True “art” isn’t about money, so it’s wrong to assume all artists will continue to choose to be part of the circus.

Sadly there’s no opposition to the undead signing petitions, or is there? “Music is everybody’s possession. It’s only publishers who think that people own it.” – John Lennon

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By: john Foster http://www.lessig.org/2006/12/ok-so-im-wrong/#comment-15963 Sun, 10 Dec 2006 18:13:58 +0000 http://lessig.org/blog/2006/12/ok_so_im_wrong.html#comment-15963 unDead people have been voting for years. So it’s perfectly okay that the dead would want copyright extensions too.

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By: Wesley Parish http://www.lessig.org/2006/12/ok-so-im-wrong/#comment-15962 Sun, 10 Dec 2006 07:59:29 +0000 http://lessig.org/blog/2006/12/ok_so_im_wrong.html#comment-15962 It just occurred to me that this is a radically new interpretation of “grass-roots”. It must be the first time that these organizations and companies have had grass roots support.

What sort of taxes does one pay if one’s primary employment is pushing up daisies? Or is that tax-deductable? If one is dead and decomposing music as a hobby, does that get taxed? Is there entertainment tax on dead musicians decomposing music? Or is it tax-exempt?

All these sorts of questions must be answered. Enquiring minds want to know!

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By: Wesley Parish http://www.lessig.org/2006/12/ok-so-im-wrong/#comment-15961 Sun, 10 Dec 2006 05:42:39 +0000 http://lessig.org/blog/2006/12/ok_so_im_wrong.html#comment-15961 Funny. I thought the only thing dead musicians were capable of was decomposing. Apparently, according to this ad, there are people out there who’ll buy decompositions from these musicians … takes all kinds, takes one to know one!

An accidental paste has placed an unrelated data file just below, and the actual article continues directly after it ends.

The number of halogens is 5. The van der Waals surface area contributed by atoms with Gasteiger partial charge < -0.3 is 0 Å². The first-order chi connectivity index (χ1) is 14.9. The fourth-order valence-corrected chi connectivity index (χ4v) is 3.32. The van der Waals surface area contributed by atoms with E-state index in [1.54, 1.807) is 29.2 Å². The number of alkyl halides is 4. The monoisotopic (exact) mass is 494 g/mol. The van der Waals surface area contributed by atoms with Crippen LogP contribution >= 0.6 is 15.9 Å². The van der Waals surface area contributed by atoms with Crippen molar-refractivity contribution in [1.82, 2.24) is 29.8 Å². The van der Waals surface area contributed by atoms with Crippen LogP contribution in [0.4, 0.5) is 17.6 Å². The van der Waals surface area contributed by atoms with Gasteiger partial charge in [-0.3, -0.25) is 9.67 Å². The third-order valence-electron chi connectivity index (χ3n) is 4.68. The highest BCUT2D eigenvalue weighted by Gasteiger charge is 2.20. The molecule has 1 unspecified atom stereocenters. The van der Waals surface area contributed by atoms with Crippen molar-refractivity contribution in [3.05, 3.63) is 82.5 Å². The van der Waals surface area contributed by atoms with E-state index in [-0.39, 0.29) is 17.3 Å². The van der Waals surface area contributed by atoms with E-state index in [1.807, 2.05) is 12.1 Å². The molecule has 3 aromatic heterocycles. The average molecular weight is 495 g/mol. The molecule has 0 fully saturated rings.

And talk about incentives! I was advised to be careful about taking out life insurance, because the incentives it might create could be wrong. These companies are creating an incentive for them to murder their musicians, once they have made a hit. It’s crying out for Tarantino to do something typically Tarantinoish. Or Clive Barker …

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By: Rick http://www.lessig.org/2006/12/ok-so-im-wrong/#comment-15960 Sun, 10 Dec 2006 02:03:23 +0000 http://lessig.org/blog/2006/12/ok_so_im_wrong.html#comment-15960 Um, the add was “placed on behalf of more than 3,500 record companies and 40,000 performers.” As far as I can tell from the various articles Google returned, there’s no claim the artists signed anything.

So, the ad could have meant they supported copyright extension before they died, or that their estate supports it. That is, I go around saying “Copyrights expire too soon, we should extend them!”, then I die, and someone takes out an add saying “Rick supported copyright extension.”

I don’t agree with what they’re doing, it’s misleading. But that’s not the same as “dead authors [signing] a petition.” Don’t let people dismiss your articles by using the same fuzzy logic as those you oppose.